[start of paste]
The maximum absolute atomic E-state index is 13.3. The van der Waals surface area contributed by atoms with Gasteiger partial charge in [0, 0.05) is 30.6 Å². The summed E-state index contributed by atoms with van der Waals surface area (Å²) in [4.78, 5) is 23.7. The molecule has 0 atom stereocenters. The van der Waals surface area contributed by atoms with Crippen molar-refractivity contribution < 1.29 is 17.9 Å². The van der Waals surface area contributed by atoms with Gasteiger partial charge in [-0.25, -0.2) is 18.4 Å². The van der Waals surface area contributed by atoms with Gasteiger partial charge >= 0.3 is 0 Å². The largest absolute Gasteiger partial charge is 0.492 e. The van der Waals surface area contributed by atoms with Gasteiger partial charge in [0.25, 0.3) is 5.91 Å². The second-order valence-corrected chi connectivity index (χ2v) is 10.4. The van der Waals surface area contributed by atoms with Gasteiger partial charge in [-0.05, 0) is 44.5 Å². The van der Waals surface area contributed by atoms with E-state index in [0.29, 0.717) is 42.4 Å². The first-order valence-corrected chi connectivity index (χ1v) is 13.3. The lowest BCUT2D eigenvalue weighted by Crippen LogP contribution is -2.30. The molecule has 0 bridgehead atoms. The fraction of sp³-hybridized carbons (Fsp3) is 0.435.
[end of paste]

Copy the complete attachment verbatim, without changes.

The maximum absolute atomic E-state index is 13.3. The van der Waals surface area contributed by atoms with Gasteiger partial charge in [0, 0.05) is 30.6 Å². The summed E-state index contributed by atoms with van der Waals surface area (Å²) in [4.78, 5) is 23.7. The molecule has 0 atom stereocenters. The van der Waals surface area contributed by atoms with Crippen molar-refractivity contribution < 1.29 is 17.9 Å². The van der Waals surface area contributed by atoms with Gasteiger partial charge in [-0.25, -0.2) is 18.4 Å². The van der Waals surface area contributed by atoms with Gasteiger partial charge >= 0.3 is 0 Å². The largest absolute Gasteiger partial charge is 0.492 e. The van der Waals surface area contributed by atoms with Gasteiger partial charge in [0.25, 0.3) is 5.91 Å². The second-order valence-corrected chi connectivity index (χ2v) is 10.4. The van der Waals surface area contributed by atoms with Gasteiger partial charge in [-0.05, 0) is 44.5 Å². The van der Waals surface area contributed by atoms with E-state index in [0.29, 0.717) is 42.4 Å². The first-order valence-corrected chi connectivity index (χ1v) is 13.3. The lowest BCUT2D eigenvalue weighted by Crippen LogP contribution is -2.30. The molecule has 0 bridgehead atoms. The fraction of sp³-hybridized carbons (Fsp3) is 0.435.